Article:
Cynthia and Lydia refer to each other as “George” and “Fred” respectively. As a celebration of Cynthia’s 19th birthday, Lydia made this video blog for her. Goofy, but definitely heartwarming.
It is a blessing to see two sisters grow up loving each other so much.
I can’t say this was true for me growing up. I was the only son, but my three sisters and I had several bitter moments. Wendy grew up with her sibling group of three sisters (a second sibling group older than her had two brothers and one sister, making a total of six). She recalls the same kind of vitriol in their younger years.
To be honest, Wendy and I raised Alicia and Alissa (now 27 and 25) much differently than our current crew of kids. They, like us, had a bitter relationship growing up. Lots of fights, jealousy, bickering, etc. As adults they now have a good relationship, just as Wendy and I have good relationships with our adult siblings.
Do you relate? What made growing up with siblings so difficult?
I suppose there are a myriad of issues wrapped up in sibling rivalry, but allow me the chance to try to hang it on one thing. LOVE. This has been the revealing truth in our parenting, the journey Wendy and I have walked on and now write on.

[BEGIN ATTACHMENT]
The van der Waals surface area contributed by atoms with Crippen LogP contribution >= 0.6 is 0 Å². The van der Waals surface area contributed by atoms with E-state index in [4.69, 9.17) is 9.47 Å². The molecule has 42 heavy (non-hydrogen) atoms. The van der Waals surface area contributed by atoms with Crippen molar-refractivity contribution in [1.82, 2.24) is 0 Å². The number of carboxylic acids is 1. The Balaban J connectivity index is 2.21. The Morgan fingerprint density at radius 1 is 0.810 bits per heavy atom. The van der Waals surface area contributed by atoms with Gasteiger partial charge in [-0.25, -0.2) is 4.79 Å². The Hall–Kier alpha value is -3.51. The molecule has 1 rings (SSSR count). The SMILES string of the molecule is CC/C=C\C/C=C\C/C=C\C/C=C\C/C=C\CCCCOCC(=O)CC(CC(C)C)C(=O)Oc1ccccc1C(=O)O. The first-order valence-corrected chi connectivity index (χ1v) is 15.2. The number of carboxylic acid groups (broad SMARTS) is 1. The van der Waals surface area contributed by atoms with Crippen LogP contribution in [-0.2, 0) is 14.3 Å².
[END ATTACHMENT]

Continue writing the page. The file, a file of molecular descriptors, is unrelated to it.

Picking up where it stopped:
Like most young parents, our first stab at parenting involved behavior, good works, and appearance. Love wasn’t absent, but it sure wasn’t “the most excellent way” (1 Corinthians 12:31).
Today, we strive to build a culture of love. Good behavior and all that jazz is still important, but the importance of it has been downgraded quite a few notches. This gives our children permission to…
- …love each other through misbehavior,
- …accept one another rather than be embarrassed for them,
- …live together in appreciation of the others’ gifts rather than jealous of their strengths.
It’s all good when love is the central goal of the family. When love is in the house.